Tip 3: Cancel free trials right when you sign up.
Signing up for a free trial rather than paying for a long-term membership may technically be financially savvy. However, due to forgetfulness, it may slip our minds to cancel before the trial period ends, and we wind up paying more overall.
So mark a cancellation date on your calendar, set reminders, or better yet, unsubscribe ASAP.
Tip 4: Do your actual taxes strategically.
As unfair as it may seem, if you’re single, under 65, and make over $12,950, you have to pay actual taxes in the U.S. in addition to the ADHD tax. Luckily, you can create mechanisms to ease the stress and financial burden of paying taxes.
For example, you can reduce your overall taxable income by tracking the gas mileage involved in transportation to and from doctor’s appointments and pharmacy visits. Likewise, filling prescriptions on a pharmacy website will leave a paper trail of your out-of-pocket costs for your refills, a portion of which is tax-deductible.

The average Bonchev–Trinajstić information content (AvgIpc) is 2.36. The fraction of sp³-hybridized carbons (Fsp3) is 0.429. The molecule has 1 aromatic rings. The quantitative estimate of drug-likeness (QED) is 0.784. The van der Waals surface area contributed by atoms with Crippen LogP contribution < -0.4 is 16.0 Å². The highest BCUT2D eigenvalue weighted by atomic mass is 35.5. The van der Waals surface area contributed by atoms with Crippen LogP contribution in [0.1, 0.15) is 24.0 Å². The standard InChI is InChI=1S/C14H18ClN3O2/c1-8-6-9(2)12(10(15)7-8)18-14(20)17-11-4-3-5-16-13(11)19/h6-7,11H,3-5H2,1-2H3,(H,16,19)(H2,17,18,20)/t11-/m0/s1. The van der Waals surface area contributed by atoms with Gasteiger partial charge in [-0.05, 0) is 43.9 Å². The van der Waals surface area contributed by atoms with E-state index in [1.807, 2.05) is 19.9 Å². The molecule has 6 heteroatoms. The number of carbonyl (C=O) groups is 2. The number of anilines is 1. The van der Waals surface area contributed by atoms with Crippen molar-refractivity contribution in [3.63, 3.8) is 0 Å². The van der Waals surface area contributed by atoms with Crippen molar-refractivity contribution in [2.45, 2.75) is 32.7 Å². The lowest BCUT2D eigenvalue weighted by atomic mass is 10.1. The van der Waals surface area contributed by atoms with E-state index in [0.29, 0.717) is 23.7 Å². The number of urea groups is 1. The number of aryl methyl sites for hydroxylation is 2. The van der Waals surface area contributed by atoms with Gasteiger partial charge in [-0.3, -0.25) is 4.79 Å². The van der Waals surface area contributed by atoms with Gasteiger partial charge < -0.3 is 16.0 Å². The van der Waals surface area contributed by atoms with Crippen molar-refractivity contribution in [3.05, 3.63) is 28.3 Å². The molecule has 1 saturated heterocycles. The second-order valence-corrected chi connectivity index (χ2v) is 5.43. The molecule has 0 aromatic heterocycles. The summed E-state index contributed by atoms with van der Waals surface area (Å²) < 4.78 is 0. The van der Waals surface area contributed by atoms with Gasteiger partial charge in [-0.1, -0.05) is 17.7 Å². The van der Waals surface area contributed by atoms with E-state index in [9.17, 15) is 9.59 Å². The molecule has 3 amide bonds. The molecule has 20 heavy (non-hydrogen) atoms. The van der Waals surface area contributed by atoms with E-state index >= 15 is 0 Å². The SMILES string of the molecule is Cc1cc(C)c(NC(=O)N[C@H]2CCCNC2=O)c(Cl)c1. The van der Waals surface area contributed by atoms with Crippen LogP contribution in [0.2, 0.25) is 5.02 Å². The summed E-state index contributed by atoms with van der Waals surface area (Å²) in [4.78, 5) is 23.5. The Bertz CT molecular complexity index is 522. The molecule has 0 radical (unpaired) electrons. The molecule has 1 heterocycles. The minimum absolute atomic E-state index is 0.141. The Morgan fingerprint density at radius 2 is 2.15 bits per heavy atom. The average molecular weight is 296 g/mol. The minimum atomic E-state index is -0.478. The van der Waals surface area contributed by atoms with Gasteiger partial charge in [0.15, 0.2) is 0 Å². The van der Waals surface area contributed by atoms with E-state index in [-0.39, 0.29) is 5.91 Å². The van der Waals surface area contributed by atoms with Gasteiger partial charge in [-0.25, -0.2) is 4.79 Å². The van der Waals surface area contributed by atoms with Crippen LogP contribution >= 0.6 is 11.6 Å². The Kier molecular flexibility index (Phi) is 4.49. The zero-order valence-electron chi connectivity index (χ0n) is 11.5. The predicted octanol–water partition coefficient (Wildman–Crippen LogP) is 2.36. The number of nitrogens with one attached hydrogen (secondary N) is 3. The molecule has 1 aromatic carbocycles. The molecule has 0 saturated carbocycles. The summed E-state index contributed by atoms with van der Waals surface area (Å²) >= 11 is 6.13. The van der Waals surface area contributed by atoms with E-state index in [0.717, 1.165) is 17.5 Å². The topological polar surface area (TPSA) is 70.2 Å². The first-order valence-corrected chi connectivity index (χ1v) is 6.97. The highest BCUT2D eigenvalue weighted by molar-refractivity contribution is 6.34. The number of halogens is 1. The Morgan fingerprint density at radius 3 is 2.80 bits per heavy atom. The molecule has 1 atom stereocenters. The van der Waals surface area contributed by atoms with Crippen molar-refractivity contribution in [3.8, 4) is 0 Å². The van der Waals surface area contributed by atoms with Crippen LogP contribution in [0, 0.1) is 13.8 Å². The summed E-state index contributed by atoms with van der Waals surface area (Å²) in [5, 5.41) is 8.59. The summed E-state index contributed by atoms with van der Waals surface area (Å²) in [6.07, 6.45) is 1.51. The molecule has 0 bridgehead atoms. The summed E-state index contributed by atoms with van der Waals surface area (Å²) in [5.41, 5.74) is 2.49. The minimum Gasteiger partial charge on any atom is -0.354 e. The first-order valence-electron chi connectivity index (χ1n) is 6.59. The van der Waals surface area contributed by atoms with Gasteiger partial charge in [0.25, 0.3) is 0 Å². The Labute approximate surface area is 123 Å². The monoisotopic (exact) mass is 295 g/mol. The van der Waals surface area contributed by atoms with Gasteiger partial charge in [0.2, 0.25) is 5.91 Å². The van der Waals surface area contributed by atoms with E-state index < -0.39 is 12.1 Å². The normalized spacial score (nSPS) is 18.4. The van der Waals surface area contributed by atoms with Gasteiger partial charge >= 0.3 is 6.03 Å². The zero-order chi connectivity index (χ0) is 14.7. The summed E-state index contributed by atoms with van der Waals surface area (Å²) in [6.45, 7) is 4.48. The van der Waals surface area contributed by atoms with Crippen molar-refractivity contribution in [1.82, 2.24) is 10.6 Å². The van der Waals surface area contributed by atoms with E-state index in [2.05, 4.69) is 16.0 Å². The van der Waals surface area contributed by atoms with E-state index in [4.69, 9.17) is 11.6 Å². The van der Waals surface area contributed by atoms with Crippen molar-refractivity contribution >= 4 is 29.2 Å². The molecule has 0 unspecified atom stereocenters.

Tip 5: Keep your perishables in sight.
Proper nutrition is essential for those with ADHD, and you may fill your shopping cart with produce whenever you go to the supermarket. But as soon as you get home and put vegetables in the produce drawer of your fridge, you might as well be signing their death certificate.
Try keeping perishables in plain view or switching to canned or frozen fruits and vegetables.
🥘 Pro tip: Take a look at our ADHD meal-planning guide for more on how to feed your brain without breaking the bank.
Tip 6: Minimize medication costs.